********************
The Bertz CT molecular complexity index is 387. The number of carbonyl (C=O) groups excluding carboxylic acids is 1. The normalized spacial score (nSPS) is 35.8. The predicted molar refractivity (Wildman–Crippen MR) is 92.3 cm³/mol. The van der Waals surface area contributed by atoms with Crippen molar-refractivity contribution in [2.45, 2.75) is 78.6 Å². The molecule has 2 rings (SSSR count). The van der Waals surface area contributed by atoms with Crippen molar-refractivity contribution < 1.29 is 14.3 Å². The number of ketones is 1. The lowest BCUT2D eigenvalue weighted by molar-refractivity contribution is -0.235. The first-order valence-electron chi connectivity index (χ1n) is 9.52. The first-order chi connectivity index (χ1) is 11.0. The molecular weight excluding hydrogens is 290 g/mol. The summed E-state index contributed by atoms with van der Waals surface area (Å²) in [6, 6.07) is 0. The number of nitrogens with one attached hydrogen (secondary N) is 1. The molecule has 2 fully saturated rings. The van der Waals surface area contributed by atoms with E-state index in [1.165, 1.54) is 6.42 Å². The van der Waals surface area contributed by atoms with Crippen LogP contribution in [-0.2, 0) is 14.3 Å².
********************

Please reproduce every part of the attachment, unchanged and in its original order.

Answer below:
The Bertz CT molecular complexity index is 387. The number of carbonyl (C=O) groups excluding carboxylic acids is 1. The normalized spacial score (nSPS) is 35.8. The predicted molar refractivity (Wildman–Crippen MR) is 92.3 cm³/mol. The van der Waals surface area contributed by atoms with Crippen molar-refractivity contribution in [2.45, 2.75) is 78.6 Å². The molecule has 2 rings (SSSR count). The van der Waals surface area contributed by atoms with Crippen molar-refractivity contribution < 1.29 is 14.3 Å². The number of ketones is 1. The lowest BCUT2D eigenvalue weighted by molar-refractivity contribution is -0.235. The first-order valence-electron chi connectivity index (χ1n) is 9.52. The first-order chi connectivity index (χ1) is 11.0. The molecular weight excluding hydrogens is 290 g/mol. The summed E-state index contributed by atoms with van der Waals surface area (Å²) in [6, 6.07) is 0. The number of nitrogens with one attached hydrogen (secondary N) is 1. The molecule has 2 fully saturated rings. The van der Waals surface area contributed by atoms with E-state index in [1.165, 1.54) is 6.42 Å². The van der Waals surface area contributed by atoms with Crippen LogP contribution in [-0.2, 0) is 14.3 Å².